In the second game of the CONCACAF Olympic qualifying tournament, Panama faced the United States. It was always going to be a tough game for them, but things were made worse when their best player, the young goalkeeper Yenith Bailey was forced to leave the game in the 33rd minute. The cause of her removal: a head-to-head clash with US forward Jessica McDonald roughly twenty minutes earlier.
It has now been confirmed that the clash fractured Bailey’s zygomatic arch (cheek bone). That means she played for twenty minutes with a fractured face.
¡PRONTA RECUPERACIÓN !— Deportes RPC (@deportes_rpc) February 2, 2020
La panameña Yenith Bailey sufrió una fractura del arco cigomático del lado izquierdo (hueso de la cara) producto de un golpe recibido en esta área.
Estará de 4 a 6 semanas de recuperación.#EstoyMareaRoja pic.twitter.com/7Enz5YUOdr
Why was Bailey allowed to continue? Teams are supposed to be intensely concerned with head injuries, given the increasingly devastating clarity about the dangers of repeated head trauma. But ‘supposed’ is often far from reality, as it was in this case. Bailey herself obviously wanted to continue, and Panama certainly did not want to lose their best player, or burn a precious substitute ten minutes into the match.
But this is precisely the problem. Players always want to continue. The mentality that makes them world-class athletes also makes them terrible judges of their long-term interests. They will give everything, even well beyond what the body can actually handle, in the effort to win. And teams are usually willing to go along with them, giving into motivated reasoning which says the player can’t really be hurt if they want to continue.
The only solution is to take these decisions out of the hands of parties with strong vested interests. When it comes to head injuries, the final decisions should be in the hands of medical professionals, not players or teams.
Such a rule comes with problems, though. A thorough medical check takes time. Either that means wasting 10-20 minutes of game time waiting for the result, or treating all head injuries as mandatory substitutions. The former is never going to happen for practical reasons. The latter imposes a serious cost on teams, who might lose a player that is actually perfectly capable of continuing, and waste a substitution in the process.
A simple solution: mandatory temporary substitutions
But there’s actually an easy fix. Head injuries should require mandatory substitutions, but these should not count toward the team’s limit of three substitutions. Further, the substitution should be reversible if the player receives an affirmative okay from a neutral medical officer.
The hard-and-fast treatment of substitutions as final is a longstanding principle of association football, but carving out this limited exception would not meaningfully harm the game. Head injuries are genuinely different, given the heightened potential for irreversible consequences. We should not be forcing teams and players into the cost-benefit calculation of whether to risk lifelong brain trauma to fight for the three points.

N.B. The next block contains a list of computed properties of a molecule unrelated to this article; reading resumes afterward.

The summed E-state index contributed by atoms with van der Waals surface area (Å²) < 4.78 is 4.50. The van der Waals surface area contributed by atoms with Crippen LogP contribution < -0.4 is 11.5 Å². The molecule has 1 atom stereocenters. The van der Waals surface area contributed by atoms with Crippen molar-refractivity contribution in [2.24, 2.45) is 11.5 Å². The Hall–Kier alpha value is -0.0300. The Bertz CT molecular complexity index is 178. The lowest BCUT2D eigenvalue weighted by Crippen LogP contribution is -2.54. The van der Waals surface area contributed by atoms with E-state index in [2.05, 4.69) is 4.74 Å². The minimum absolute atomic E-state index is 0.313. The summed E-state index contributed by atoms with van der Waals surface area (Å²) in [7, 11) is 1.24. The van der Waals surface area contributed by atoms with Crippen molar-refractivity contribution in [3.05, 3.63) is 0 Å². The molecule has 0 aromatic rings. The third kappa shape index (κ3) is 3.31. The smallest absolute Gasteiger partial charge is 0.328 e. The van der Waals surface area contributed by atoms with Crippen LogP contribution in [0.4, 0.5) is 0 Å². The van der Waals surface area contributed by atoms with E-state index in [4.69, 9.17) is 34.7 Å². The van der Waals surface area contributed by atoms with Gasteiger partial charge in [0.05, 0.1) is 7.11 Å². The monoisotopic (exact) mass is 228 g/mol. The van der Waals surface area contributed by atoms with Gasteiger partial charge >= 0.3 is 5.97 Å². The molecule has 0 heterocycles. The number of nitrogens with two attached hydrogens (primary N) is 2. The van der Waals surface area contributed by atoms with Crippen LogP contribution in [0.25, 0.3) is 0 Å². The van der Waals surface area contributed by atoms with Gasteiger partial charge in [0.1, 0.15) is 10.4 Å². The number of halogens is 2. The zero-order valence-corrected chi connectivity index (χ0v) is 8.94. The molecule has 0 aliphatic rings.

When put in those terms, the choice seems obvious. But in the heat of the moment, interested parties often don’t make the right call. By making that decision less consequential for the game, and turning it over to third parties, player safety will be enhanced with minimal disruption to the game.
Rugby has a temporary substitution rule, and it has been implemented with minor fuss. Several proposals are already floating around to implement a version in soccer, with multiple organizations—from USL to UEFA—having requested the change. According to a report from the Telegraph, “FIFpro, the global players’ union, Uefa and Premier League doctors are also now backing concussion substitutes.” These parties hope to see a decision from the International Football Association Board by this spring.
However, even these proposed rules don’t go far enough. They set a limit of ten minutes, and convert the substitution to a normal one (thus counting toward the limit) if the player cannot return. These preserve the ‘tactical’ decision-making aspect of concussion substitutions, which continues the practice of balancing need against urgency.
Protect the players now. Before it’s too late
Yenith Bailey was ‘lucky’ to only suffer a face fracture. That she attempted to play through it for twenty minutes proves her resilience and determination. But it also proves that the laws of the game are broken. Players should not be permitted to place themselves in this sort of danger. That is true for everyone, but feels particularly poignant when you consider that Bailey is just eighteen years old, with a full life and career ahead of her.
The risks of not protecting players are too high. Especially when a new study suggests that young women have a uniquely high risk of long-term brain injury from concussions. This is an area where former US national team stars like Brianna Scurry, Michelle Akers, and Brandi Chastain have taken the lead in advocating for change.
The rule-makers should follow their lead and implement an aggressive change in policy. A small amount of disruption today is worth protecting future generations from significant harm.